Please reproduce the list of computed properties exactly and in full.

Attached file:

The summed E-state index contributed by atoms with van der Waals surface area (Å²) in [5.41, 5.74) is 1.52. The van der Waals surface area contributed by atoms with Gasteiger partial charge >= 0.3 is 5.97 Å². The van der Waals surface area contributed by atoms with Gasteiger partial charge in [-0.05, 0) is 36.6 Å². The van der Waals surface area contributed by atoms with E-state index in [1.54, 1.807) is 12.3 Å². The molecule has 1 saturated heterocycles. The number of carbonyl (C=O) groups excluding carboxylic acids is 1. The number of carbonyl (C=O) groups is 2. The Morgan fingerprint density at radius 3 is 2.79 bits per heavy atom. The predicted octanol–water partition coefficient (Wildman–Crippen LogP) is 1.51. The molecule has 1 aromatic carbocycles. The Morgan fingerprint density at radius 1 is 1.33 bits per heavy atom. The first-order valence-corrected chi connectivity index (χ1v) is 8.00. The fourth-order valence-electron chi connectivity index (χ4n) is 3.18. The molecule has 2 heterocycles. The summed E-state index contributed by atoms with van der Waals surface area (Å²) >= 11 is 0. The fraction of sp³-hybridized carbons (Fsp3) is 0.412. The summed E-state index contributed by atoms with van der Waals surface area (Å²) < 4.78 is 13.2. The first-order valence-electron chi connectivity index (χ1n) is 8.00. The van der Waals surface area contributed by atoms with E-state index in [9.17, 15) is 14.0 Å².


The summed E-state index contributed by atoms with van der Waals surface area (Å²) in [5.41, 5.74) is 1.52. The van der Waals surface area contributed by atoms with Gasteiger partial charge >= 0.3 is 5.97 Å². The van der Waals surface area contributed by atoms with Gasteiger partial charge in [-0.05, 0) is 36.6 Å². The van der Waals surface area contributed by atoms with E-state index in [1.54, 1.807) is 12.3 Å². The molecule has 1 saturated heterocycles. The number of carbonyl (C=O) groups excluding carboxylic acids is 1. The number of carbonyl (C=O) groups is 2. The Morgan fingerprint density at radius 3 is 2.79 bits per heavy atom. The predicted octanol–water partition coefficient (Wildman–Crippen LogP) is 1.51. The molecule has 1 aromatic carbocycles. The Morgan fingerprint density at radius 1 is 1.33 bits per heavy atom. The first-order valence-corrected chi connectivity index (χ1v) is 8.00. The fourth-order valence-electron chi connectivity index (χ4n) is 3.18. The molecule has 2 heterocycles. The summed E-state index contributed by atoms with van der Waals surface area (Å²) >= 11 is 0. The fraction of sp³-hybridized carbons (Fsp3) is 0.412. The summed E-state index contributed by atoms with van der Waals surface area (Å²) < 4.78 is 13.2. The first-order valence-electron chi connectivity index (χ1n) is 8.00. The van der Waals surface area contributed by atoms with E-state index in [9.17, 15) is 14.0 Å².